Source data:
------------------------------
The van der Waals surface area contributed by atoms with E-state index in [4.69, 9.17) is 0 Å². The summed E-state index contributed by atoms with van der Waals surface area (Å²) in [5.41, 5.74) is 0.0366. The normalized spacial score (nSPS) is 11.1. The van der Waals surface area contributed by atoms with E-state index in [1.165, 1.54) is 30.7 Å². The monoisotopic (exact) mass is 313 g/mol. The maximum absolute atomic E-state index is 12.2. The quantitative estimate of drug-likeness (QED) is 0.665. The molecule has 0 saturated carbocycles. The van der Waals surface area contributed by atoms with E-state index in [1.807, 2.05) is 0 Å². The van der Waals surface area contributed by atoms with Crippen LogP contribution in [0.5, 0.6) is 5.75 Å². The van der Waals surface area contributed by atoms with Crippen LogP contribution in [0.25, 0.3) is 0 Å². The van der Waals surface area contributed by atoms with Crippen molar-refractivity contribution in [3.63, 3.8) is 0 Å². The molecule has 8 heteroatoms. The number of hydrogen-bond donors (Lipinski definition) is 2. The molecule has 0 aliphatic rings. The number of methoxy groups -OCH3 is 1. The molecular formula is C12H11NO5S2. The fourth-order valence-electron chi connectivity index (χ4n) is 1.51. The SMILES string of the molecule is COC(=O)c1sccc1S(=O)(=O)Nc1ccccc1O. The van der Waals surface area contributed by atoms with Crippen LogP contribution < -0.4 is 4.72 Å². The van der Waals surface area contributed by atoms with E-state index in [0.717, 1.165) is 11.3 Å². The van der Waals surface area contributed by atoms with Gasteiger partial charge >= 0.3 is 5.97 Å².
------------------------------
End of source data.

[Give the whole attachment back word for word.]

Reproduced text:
The van der Waals surface area contributed by atoms with E-state index in [4.69, 9.17) is 0 Å². The summed E-state index contributed by atoms with van der Waals surface area (Å²) in [5.41, 5.74) is 0.0366. The normalized spacial score (nSPS) is 11.1. The van der Waals surface area contributed by atoms with E-state index in [1.165, 1.54) is 30.7 Å². The monoisotopic (exact) mass is 313 g/mol. The maximum absolute atomic E-state index is 12.2. The quantitative estimate of drug-likeness (QED) is 0.665. The molecule has 0 saturated carbocycles. The van der Waals surface area contributed by atoms with E-state index in [1.807, 2.05) is 0 Å². The van der Waals surface area contributed by atoms with Crippen LogP contribution in [0.5, 0.6) is 5.75 Å². The van der Waals surface area contributed by atoms with Crippen LogP contribution in [0.25, 0.3) is 0 Å². The van der Waals surface area contributed by atoms with Crippen molar-refractivity contribution in [3.63, 3.8) is 0 Å². The molecule has 8 heteroatoms. The number of hydrogen-bond donors (Lipinski definition) is 2. The molecule has 0 aliphatic rings. The number of methoxy groups -OCH3 is 1. The molecular formula is C12H11NO5S2. The fourth-order valence-electron chi connectivity index (χ4n) is 1.51. The SMILES string of the molecule is COC(=O)c1sccc1S(=O)(=O)Nc1ccccc1O. The van der Waals surface area contributed by atoms with Crippen LogP contribution < -0.4 is 4.72 Å². The van der Waals surface area contributed by atoms with E-state index in [0.717, 1.165) is 11.3 Å². The van der Waals surface area contributed by atoms with Gasteiger partial charge >= 0.3 is 5.97 Å².